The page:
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Partner and Head of Family Law, Rugby
The distinction between workers and the self employed has caused vast confusion to employers and employees in 2017 and is likely to continue to do so in 2018. We have seen a number of recent cases brought to Tribunal to clarify the status of an individual. Most of you will be familiar with the Deliveroo decision where the Tribunal determined that Deliveroo riders are genuinely self-employed. On the other hand we have the Pimlico Plumbers case and the matter of Uber drivers which found the plumbers to be employees and Uber drivers to be workers. With such focus being placed on the true legal status of a worker, employers are under pressure to get it right. The distinction, although what that distinction is currently remains unclear, is an important one to make.
Workers and employees (provided they have the requisite service) benefit from a range of rights including the ability to bring certain claims in the Employment Tribunal against their employer. Workers are entitled to, amongst other things, a minimum wage and paid annual leave.
Self employed workers do not benefit from all the same rights, and as such whether someone is a worker or self employed becomes increasingly important.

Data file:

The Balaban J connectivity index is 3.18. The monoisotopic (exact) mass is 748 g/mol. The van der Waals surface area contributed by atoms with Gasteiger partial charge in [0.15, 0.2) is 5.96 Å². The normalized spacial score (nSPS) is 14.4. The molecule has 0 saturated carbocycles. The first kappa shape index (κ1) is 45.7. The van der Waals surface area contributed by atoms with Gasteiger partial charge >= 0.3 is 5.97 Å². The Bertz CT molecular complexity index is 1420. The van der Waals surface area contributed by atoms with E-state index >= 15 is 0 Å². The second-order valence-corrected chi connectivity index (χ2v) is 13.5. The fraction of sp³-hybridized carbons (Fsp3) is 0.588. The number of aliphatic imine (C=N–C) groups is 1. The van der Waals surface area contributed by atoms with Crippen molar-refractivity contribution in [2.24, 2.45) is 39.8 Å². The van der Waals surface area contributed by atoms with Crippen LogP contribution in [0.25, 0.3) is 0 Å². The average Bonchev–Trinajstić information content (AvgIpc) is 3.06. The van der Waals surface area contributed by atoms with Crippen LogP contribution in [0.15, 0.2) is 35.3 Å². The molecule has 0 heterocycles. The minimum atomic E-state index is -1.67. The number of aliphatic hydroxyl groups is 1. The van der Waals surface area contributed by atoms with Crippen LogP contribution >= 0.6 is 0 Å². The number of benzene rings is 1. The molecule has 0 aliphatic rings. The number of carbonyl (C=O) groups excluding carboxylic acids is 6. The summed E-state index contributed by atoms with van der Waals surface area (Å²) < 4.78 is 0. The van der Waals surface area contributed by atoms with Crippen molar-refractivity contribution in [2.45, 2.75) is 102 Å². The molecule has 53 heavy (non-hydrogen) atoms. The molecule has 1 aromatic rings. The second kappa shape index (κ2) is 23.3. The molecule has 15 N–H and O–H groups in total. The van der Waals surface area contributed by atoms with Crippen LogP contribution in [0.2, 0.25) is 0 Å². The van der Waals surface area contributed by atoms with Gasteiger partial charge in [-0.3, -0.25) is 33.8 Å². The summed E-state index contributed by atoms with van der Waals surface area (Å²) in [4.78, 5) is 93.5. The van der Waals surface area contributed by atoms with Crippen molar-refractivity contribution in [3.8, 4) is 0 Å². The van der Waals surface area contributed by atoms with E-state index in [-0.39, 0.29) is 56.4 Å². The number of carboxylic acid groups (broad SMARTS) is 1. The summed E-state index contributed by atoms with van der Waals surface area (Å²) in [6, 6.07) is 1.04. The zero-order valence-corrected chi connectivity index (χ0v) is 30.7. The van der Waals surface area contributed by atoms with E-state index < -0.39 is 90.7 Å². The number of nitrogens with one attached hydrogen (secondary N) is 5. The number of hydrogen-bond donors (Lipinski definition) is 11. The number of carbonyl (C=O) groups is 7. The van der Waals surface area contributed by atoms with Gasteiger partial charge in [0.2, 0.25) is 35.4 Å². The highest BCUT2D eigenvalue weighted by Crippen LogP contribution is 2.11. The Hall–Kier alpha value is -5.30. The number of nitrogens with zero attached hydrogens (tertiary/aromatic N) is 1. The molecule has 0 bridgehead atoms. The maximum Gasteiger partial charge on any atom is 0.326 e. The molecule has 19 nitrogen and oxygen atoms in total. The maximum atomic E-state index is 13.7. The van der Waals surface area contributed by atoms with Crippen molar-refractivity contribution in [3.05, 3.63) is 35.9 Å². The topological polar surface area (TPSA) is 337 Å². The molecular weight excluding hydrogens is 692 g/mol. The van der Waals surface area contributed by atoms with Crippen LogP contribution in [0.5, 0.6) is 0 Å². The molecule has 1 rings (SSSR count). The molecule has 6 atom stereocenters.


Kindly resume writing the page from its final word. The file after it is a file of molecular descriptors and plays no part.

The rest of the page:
It is clear from the Uber decision that how workers are treated in practice is important when deciding whether someone is a worker. Uber claims that they do not employ drivers; they are simply the middle men in connecting self employed drivers to the customers. Judge Anthony Snelson disagreed stating “The notion that Uber in London is a mosaic of 30,000 small businesses linked by a common ‘platform’ is to our minds faintly ridiculous”.
After losing their claim in the Employment Tribunal Uber tried to ‘leapfrog’ when appealing this decision. This means that, if allowed, they would skip an appeal in the Court of Appeal and would go straight to the Supreme Court. This is rarely allowed, and in Uber’s case, was not surprisingly refused. It will now be for Uber to go through the Court of Appeal to continue the debate as to whether Uber drivers are workers or self employed and then appeal to the Supreme Court if appropriate.
Employers need to be wary of this distinction and make sure employment and worker documentation accurately reflect the situation in practice. Just because you call someone a contractor or self-employed does not mean that this is necessarily the case. This argument is likely to rumble on, so watch this space.
If you need any help or guidance on this please do not hesitate to contact a member of our Employment team on 01295 270 999.
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